The Langstroth Bee Hive
Langstroth equipment accounts for about 75% of worldwide beekeeping kit, however within that term 'Langstroth standard' there are about ninety sub species, some of which are totally incompatible with each other.
Some of the Imperial dimensions for the height of a brood box that I have found, have given 9 7/16" (1930 Hooper & Morse), Wedmore stated 9 1/2" in 1932, and yet others at 9 9/16" (New Zealand 1990). The 9 5/8" measure must be recent due to the use of timber that is still 'green'. The older the information the shorter the box which suggests that the timber was progressively better seasoned the further we go back in time. Or perhaps the bees of yesteryear required a smaller bee space???There are dimensional and construction details here for U.K. Langstroth hives. This information is by kind permission of the Scottish Beekeepers Ass'n.
Some of the information for the following table has come from a Nick Wallingford's website. Values rounded to nearest integer.
|American Langstroth (from imperial measurements)|
|Californian Langstroth (from imperial measurements)|
|Australian Langstroth (from imperial measurements)|
|British Langstroth (APEX Enterprises Metricated dimensions)|
|9 Frame British Langstroth (APEX Enterprises Metricated dimensions)|
|11 Frame British Langstroth (APEX Enterprises Metricated dimensions)|
|New Zealand Langstroth (from imperial measurements)|
|New Zealand Langstroth (New Metric Standard)|
|8 Frame New Zealand Langstroth (New Metric Standard)|
|French Langstroth (Metric from inception)|
|Danish 10 frame Langstroth (Swienty styropor)|
|Danish 13 frame Langstroth (Rea-dan Skinned polyurethane foam)|
|Greek Langstroth (Metric from inception)|
|Mexican Langstroth (Metric from inception)|
|12 frame type used by Erik Osterlund|
Notes... Hoffman spacing is 35 mm except Greece which is 36 mm and New Zealand which is 33 mm (older NZ was 33.4 mm) and Mexico was/is 33 mm. Some deep frames made by APEX were 37 mm wide and some shallow frames made by APEX were 38 mm wide.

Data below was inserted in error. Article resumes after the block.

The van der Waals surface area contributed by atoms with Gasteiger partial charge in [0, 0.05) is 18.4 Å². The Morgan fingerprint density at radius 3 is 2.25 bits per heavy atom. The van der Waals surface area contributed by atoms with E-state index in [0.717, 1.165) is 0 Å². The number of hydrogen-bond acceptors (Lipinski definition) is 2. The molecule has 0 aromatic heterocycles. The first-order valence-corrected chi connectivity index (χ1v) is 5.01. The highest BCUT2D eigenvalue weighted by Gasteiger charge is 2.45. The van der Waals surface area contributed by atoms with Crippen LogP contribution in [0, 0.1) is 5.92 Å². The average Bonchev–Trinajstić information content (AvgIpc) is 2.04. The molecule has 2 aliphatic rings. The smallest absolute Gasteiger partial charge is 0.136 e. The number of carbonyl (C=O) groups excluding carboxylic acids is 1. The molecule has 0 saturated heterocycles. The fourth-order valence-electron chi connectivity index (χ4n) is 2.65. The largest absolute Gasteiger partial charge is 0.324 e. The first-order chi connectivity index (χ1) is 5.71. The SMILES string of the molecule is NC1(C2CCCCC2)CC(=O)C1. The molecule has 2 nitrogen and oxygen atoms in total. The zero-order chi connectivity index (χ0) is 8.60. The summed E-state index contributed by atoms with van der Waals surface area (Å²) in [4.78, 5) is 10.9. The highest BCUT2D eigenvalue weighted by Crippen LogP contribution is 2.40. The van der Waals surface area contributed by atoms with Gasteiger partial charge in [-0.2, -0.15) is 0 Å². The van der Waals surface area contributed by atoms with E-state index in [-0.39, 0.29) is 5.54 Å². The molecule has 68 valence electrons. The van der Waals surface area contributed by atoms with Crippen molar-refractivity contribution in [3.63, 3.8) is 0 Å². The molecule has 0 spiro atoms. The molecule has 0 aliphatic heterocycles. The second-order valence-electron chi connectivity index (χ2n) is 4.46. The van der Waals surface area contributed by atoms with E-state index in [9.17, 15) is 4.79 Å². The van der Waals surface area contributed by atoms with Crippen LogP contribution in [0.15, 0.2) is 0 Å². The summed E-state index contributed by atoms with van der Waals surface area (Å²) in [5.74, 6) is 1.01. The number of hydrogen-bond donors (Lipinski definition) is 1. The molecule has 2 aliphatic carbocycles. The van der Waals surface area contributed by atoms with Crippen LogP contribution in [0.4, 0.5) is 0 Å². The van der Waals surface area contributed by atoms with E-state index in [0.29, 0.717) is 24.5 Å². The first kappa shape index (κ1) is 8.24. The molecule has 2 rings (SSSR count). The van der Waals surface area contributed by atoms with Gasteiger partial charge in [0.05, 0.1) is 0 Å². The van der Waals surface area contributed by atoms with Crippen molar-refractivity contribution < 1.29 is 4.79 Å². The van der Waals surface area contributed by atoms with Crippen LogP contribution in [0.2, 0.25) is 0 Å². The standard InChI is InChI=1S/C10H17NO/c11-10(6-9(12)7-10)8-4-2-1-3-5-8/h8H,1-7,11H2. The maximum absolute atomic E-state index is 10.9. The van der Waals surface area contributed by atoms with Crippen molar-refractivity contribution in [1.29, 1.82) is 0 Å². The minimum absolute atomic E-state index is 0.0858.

?? = Unknown at present. Should you know any of these dimensions please use the Email facility at the bottom of the page so that I can update this table.
* = requires confirmation from original data when found.
The 168 mm depth super is sometimes known as 'Dadant depth' or an 'Illinois medium', some operations use this type of box and frame for all parts of the hive.
There is some variation in the depth of seating of the frames in different standards, But I only know the APEX details which were 9 mm above the lug, 9 mm lug, 6 mm under the lug, giving a 1 mm clearance under the frames.
The sketch ar right shows the Apex details, the frame rest (known as a 'frame runner' in UK) is made from folded Zintec sheet, the 6 mm gap under the lug dramatically reduces propolis accretion and is a common feature in most British bee hives.
There is another issue here as well... In the UK we work to fine tolerances of 0.1 mm (0.004") using well seasoned, selected timber. In USA the timber is not seasoned so much and will thus 'move' a little in service, also the manufacturing tolerance used in USA can be as high as 1/16" (1.5875 mm) and this means that 3/8" bee space, or larger, will be commonly used by manufacturers simply to accommodate these discrepancies.
Jumbo versions are sometimes confused with Dadant, but the Dadant is distinguished by and identifiable as having 38 mm frame spacing. Both Dadant and Langstroth Jumbo have nominal frame side depth as 286 mm and box depth of 308 mm, I have measured some boxes at 306 mm and some at 304 mm, but these were many years old and could have been worn as well as shrunken. I have some more details, but at the time of writing they were buried in my filing system, when they come to light they will be added.
Additional Danish information from... Thor Bue Hansen.
The modern Langstroth hive bears very little resemblance to the hive that Langstroth designed. His original design was a set of crates that carried the frames, the crates being inserted into a box like outer cover... The illustration below was taken from an old woodcut and shows an early version, but I do not know an exact date.
This more modern Langstroth type design, has an extremely shallow stand that is intended to rest on the ground, which in turn would render the woodwork somewhat damp, but the floor (bottom board) is solid and unventilated, which both makes the dampness worse and does not allow a substantial drop for fallen varroa mites. or a path under the hive to allow a drying current of air to pass.
This drawing has been made using one that occurred on the Eastern Panhandle Beekeepers Association (EPBA) website as an example.
The uppermost super is a rack that accepts "Ross Rounds" plastic section frames that are used for the production of round sections.
Written... summer 2000, Revised... 26 August 2001, Revised... 18 May 2002, Upgraded... 18 March 2006, Additions... 22 March 2006, Further Upgrade... 10 October 2006,